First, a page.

BlackBerry’s cybersecurity arm halted over 1.5 million cyberattacks between March and May, identifying malware families attempting to hijack computers for cryptocurrency mining or theft.
According to the BlackBerry report, cyberattacks most affected the finance, healthcare, and government industries. Researchers at BlackBerry uncovered RedLine, a commodity malware aiming to extract cryptocurrency and banking data, and Clop ransomware targeting banking and financial institutions, leading to a data breach at Hatch Bank.
The most prevalent malware families from BlackBerry include SmokeLoader, RaccoonStealer (also known as RecordBreaker), and Vidar. SmokeLoader, dating back to 2011, is one of the oldest rogue financial tools used by Russian-based threat actors to load crypto miners and other malware. In addition, cybercriminals allegedly used RaccoonStealer and Vidar to pilfer cryptocurrency wallet information and trade it on the dark web.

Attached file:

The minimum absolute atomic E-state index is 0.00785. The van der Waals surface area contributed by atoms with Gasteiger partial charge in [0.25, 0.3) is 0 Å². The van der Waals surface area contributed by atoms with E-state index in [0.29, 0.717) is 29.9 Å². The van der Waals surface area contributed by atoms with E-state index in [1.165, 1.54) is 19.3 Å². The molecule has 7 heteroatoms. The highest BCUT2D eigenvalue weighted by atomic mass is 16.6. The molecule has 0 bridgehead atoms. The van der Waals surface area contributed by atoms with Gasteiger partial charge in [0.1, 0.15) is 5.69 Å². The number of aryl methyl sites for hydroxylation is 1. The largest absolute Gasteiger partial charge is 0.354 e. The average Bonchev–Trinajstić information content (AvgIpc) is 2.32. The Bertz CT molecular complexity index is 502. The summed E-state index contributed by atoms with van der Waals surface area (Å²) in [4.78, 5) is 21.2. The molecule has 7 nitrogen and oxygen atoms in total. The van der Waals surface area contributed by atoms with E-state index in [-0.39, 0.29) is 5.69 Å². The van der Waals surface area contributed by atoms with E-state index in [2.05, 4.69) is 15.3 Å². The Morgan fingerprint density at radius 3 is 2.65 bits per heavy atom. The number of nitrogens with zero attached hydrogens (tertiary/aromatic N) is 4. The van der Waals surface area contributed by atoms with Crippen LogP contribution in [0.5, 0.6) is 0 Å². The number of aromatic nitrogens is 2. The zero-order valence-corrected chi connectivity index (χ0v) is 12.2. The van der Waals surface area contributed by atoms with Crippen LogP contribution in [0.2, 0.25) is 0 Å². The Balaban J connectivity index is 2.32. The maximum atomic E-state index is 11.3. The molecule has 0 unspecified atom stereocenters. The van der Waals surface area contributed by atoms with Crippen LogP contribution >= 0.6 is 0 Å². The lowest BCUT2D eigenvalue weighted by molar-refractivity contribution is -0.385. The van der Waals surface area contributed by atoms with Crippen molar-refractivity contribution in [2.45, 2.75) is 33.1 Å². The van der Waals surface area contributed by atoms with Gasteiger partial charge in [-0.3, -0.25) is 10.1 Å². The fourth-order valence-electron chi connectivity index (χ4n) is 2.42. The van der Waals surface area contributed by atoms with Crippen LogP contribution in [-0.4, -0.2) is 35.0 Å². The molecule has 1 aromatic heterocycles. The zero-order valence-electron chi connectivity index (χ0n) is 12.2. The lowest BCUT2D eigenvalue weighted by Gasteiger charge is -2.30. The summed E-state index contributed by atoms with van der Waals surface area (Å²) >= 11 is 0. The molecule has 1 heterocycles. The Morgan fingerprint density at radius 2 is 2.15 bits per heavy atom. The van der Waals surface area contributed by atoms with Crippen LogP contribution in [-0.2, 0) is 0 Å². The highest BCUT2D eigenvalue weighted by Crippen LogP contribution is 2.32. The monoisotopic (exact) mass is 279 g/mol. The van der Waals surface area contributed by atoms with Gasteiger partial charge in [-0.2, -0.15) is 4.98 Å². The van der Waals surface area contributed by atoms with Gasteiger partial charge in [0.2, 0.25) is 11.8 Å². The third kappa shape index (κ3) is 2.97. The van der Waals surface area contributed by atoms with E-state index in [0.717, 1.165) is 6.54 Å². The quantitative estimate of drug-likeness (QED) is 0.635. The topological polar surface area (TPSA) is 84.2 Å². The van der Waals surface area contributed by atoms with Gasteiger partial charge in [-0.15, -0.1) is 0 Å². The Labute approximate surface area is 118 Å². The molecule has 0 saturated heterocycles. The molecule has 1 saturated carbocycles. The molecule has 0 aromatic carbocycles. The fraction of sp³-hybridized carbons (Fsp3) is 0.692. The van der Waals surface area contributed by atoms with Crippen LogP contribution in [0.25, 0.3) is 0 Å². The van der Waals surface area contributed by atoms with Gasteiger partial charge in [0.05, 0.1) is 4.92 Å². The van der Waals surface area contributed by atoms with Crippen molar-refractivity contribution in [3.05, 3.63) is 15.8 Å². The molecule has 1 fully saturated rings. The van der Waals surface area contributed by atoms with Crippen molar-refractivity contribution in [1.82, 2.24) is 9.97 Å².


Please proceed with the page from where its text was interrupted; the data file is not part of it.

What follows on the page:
Hackers targeted Linux as the most vulnerable operating system. Thus, BlackBerry advised organizations to apply security patches regularly to safeguard their systems against hijacking and cryptocurrency mining.
Furthermore, a new info stealer strain called Atomic macOS emerged, primarily targeting macOS users to collect credentials from keychains, browsers, and crypto-wallets.
Meanwhile, OpenAI recently unveiled a significant initiative: a $1 million cybersecurity grant program. This program aims to evaluate the effectiveness of AI-powered cybersecurity technologies.
OpenAI expressed their ambition to support the progress of AI-driven cybersecurity capabilities for defenders by providing grants and supplementary aid.